government and school buildings -- necessarily imply an endorsement
of Christianity over other religions? Or do they simply reflect the
historical heritage of the United States without any religious
The Founding Framers of our freedom expressed a greater debt for
their inspiration to English political philosopher John Locke than to
God. Their discipleship was evident in their intellectual views and
political values. They owed more to Locke's "2nd Treatise of Civil
Government" than to the Bible; they paid homage to nature's God more
than to the God of providence; they were more persuaded by the God of
the philosophers than the God of the theologians. The Founder's
worldview was a scientific rationalism, not a devotional Christian
In the book "The Godless Constitution," we read: "For Locke, the
state's origin was not shrouded in the impenetrable mystery of divine
gift or dispensation. The source of the 'powers that be,' the
magistrates and monarchs that governed, was the people."
John Adams was united with his colleagues in proclaiming that the
state was a secular enterprise that could claim no divine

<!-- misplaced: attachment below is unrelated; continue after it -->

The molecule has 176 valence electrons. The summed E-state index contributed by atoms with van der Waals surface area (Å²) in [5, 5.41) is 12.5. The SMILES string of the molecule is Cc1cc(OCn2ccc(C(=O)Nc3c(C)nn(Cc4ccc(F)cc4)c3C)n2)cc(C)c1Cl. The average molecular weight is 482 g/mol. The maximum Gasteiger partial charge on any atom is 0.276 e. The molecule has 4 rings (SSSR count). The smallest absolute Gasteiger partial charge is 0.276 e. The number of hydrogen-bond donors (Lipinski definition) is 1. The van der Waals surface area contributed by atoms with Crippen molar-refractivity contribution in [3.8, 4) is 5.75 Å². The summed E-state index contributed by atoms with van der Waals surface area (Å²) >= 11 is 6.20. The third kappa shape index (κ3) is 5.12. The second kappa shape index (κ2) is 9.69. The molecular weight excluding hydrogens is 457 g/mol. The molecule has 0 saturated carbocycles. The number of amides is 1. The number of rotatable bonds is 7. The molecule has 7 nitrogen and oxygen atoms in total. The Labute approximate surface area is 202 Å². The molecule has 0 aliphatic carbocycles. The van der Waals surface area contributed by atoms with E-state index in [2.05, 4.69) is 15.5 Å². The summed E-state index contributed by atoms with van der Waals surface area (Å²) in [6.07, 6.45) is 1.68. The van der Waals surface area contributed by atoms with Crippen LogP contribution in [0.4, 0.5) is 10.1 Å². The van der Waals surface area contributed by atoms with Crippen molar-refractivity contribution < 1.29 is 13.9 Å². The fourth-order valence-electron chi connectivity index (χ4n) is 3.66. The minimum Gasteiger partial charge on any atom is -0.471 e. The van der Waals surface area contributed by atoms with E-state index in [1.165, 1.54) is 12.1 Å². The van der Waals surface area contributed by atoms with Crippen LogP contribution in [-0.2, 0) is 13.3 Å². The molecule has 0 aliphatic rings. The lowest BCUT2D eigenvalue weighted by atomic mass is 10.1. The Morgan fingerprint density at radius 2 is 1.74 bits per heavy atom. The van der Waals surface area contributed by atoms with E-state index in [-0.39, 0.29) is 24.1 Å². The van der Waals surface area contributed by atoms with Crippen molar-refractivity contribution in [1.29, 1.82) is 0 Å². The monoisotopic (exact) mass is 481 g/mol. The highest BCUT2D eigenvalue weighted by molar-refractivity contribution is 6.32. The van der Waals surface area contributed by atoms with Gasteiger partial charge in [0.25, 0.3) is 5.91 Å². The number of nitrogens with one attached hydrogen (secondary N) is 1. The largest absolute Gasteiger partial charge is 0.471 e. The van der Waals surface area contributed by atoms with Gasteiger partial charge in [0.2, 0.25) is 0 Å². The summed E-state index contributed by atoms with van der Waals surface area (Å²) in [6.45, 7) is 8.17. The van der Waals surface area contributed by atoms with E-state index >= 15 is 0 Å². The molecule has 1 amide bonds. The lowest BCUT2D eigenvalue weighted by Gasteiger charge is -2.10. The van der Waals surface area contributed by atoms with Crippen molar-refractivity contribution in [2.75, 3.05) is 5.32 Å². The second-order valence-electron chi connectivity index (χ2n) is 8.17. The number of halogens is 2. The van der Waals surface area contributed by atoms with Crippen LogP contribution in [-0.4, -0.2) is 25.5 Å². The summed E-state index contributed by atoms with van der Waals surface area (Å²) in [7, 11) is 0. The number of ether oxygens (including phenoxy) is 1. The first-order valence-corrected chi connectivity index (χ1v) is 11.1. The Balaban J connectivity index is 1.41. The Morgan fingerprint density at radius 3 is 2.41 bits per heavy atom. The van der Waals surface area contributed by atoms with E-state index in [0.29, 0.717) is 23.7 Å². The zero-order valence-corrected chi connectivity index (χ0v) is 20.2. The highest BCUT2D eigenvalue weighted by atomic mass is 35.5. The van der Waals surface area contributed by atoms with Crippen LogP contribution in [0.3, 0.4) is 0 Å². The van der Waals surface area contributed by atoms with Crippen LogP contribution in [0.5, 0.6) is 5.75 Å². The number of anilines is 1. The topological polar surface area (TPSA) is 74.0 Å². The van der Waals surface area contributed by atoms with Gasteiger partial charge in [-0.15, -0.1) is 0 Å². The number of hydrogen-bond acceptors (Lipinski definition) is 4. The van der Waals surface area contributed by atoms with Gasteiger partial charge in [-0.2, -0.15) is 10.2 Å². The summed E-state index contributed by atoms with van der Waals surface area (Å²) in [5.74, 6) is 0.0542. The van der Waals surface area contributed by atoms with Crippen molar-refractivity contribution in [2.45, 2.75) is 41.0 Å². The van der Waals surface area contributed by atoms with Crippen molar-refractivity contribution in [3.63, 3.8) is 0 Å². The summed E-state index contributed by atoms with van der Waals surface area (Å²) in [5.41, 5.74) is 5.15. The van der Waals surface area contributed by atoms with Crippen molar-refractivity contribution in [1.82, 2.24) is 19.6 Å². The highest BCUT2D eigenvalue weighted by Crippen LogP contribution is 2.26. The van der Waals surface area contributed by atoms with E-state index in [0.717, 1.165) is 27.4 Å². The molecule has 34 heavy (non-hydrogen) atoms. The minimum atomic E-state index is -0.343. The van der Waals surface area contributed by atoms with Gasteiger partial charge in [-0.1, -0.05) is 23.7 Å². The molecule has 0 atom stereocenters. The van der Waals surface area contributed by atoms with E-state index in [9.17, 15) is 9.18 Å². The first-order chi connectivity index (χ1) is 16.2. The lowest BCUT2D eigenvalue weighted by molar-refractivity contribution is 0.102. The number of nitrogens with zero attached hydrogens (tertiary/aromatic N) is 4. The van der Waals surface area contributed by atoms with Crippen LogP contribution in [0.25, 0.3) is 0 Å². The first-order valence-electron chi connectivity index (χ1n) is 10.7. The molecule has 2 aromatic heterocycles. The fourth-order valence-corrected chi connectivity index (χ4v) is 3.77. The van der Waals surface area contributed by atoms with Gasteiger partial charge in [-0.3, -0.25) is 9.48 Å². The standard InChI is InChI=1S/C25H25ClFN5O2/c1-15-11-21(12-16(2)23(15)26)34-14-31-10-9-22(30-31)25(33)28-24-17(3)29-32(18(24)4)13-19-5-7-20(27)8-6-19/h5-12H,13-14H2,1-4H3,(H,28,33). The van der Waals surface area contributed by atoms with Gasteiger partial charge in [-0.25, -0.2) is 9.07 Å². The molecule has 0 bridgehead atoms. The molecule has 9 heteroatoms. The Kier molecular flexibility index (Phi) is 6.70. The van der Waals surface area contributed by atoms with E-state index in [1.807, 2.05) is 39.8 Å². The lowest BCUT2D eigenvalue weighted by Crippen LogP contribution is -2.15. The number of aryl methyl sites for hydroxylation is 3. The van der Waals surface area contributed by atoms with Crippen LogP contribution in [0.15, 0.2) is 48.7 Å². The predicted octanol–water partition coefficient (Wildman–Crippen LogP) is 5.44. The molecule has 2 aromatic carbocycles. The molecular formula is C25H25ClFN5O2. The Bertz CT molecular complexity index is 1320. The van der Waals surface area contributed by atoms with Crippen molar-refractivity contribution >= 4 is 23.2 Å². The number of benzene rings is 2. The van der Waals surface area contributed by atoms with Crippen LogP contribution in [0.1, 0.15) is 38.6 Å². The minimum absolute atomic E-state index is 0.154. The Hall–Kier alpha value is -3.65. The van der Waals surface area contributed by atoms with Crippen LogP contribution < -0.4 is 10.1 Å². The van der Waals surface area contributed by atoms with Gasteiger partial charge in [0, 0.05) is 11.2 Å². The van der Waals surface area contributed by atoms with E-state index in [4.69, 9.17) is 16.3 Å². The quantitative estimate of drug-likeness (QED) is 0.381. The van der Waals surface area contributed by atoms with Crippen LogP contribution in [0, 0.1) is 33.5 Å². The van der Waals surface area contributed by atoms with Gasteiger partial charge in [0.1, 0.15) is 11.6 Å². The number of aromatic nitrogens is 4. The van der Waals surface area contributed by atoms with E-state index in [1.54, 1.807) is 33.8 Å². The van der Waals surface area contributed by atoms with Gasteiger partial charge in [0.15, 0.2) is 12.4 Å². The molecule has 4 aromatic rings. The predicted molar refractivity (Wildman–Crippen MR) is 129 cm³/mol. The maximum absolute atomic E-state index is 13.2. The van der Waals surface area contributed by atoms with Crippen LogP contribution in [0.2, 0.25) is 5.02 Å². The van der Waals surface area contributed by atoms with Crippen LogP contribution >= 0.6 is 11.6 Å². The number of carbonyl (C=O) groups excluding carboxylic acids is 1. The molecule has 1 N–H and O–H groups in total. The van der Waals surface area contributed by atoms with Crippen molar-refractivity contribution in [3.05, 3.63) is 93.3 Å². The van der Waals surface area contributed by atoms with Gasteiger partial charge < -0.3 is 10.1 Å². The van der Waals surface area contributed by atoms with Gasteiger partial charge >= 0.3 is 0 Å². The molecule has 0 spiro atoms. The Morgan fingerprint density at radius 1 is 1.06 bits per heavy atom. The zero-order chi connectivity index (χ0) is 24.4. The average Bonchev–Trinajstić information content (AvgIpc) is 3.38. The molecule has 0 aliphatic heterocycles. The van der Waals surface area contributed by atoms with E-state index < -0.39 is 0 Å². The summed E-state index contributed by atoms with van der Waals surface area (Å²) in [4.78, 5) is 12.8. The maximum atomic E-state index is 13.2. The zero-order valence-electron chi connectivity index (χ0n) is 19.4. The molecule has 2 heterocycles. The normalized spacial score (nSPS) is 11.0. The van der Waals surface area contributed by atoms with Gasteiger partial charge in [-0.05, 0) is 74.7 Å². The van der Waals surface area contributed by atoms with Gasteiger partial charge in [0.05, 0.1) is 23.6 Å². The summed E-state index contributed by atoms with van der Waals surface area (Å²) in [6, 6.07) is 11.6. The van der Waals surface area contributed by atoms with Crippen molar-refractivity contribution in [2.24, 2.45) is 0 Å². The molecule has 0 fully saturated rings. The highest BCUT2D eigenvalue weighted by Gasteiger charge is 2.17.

participation. The creators of American government "never had
interviews with the gods or were in any degree under the inspiration
of Heaven." The Founders espoused standard enlightenment deism,
positing a God who hardly interfered in the affairs of men. In
matters of statecraft, Locke demonstrated to the Founders'
satisfaction that both church and state were diminished when united
in unholy partnership.
The Ten Commandments is not a founding document of America.
Disobeying the first three of the Commandments, in which the believer
swears fealty to the God of Israel, would have made blasphemy a
crime. Does American jurisprudence distinguish between monotheism,
polytheism or atheism? Did not Jefferson himself say, in his "Notes
on the State of Virginia," that "The legitimate powers of government
extend to such acts only as are injurious to others. But it does me